Ego state therapy is a therapeutic approach which recognizes that every individual incorporates numerous discreet ego states, with boundaries ranging from non-flexible to highly permeable, making up a “family of self’ (Watkins & Watkins, 1982). Each of these ego states is a part of one’s personality with a unique historical development, a particular set of thoughts and feelings and beliefs. This approach to therapy utilizes family and group treatment techniques for the resolution of conflicts between the various ego states. From moment to moment, the individual dissociates from one ego state into another ego state. Some ego states are dysfunctional, or maladaptive, in that they choose behaviors which are not in the highest good of the individual. The strategy of therapeutic change is not to eliminate maladaptive ego states, but rather to encourage such an ego state to become more adaptive, to make behavior choices more congruent with the person’s overall benefit.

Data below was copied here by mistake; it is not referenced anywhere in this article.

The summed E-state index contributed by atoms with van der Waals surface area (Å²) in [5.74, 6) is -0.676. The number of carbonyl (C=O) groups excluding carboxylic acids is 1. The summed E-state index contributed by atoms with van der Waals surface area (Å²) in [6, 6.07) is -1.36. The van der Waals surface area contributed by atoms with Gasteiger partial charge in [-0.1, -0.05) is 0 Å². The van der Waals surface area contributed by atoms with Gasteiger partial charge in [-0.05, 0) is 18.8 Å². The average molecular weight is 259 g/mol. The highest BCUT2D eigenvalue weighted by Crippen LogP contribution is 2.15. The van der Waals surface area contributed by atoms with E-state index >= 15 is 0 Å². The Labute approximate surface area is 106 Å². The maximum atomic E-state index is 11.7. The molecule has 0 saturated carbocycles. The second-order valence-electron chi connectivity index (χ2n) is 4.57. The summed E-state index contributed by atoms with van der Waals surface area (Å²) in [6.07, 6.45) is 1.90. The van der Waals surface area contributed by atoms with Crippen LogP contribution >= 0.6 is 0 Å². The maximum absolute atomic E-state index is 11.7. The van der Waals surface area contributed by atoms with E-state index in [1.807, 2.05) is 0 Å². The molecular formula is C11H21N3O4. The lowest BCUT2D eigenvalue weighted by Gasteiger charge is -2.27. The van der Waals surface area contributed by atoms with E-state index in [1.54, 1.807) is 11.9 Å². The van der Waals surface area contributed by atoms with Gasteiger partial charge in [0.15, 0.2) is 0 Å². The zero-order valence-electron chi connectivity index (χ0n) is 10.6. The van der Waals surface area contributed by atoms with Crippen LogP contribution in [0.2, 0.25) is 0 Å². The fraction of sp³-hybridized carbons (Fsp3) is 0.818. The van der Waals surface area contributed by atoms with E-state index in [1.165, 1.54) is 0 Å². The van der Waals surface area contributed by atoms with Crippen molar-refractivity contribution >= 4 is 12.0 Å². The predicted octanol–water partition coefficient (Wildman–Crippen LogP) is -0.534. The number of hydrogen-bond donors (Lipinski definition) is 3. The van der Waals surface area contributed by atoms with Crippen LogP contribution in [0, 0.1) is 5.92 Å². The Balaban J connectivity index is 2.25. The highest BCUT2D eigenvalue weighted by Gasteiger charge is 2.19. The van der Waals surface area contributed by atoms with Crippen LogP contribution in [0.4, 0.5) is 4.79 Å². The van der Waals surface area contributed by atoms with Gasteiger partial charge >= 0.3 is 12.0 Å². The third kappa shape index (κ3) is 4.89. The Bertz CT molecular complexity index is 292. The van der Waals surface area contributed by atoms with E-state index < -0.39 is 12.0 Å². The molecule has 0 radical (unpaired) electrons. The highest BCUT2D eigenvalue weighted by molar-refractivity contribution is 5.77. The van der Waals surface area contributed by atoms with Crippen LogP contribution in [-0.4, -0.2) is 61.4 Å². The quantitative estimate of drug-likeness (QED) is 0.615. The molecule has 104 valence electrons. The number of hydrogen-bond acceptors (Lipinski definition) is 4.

Ego states may be overt or covert, verbal or pre-verbal, somaticized or idealized, historical or archetypal. They may be complex enough to include all the behaviors and experiences used in one’s occupation, or as narrow as a specific experience with a playmate in the second grade. This conceptualization of ego states is especially helpful in understanding and working through resistance to changing dysfunctional behaviors, that is, secondary gain. One ego state wants the new experience sufficiently to discard a current dysfunctional behavior, while a competing ego state is more motivated to keep the current dysfunctional behavior (secondary gain).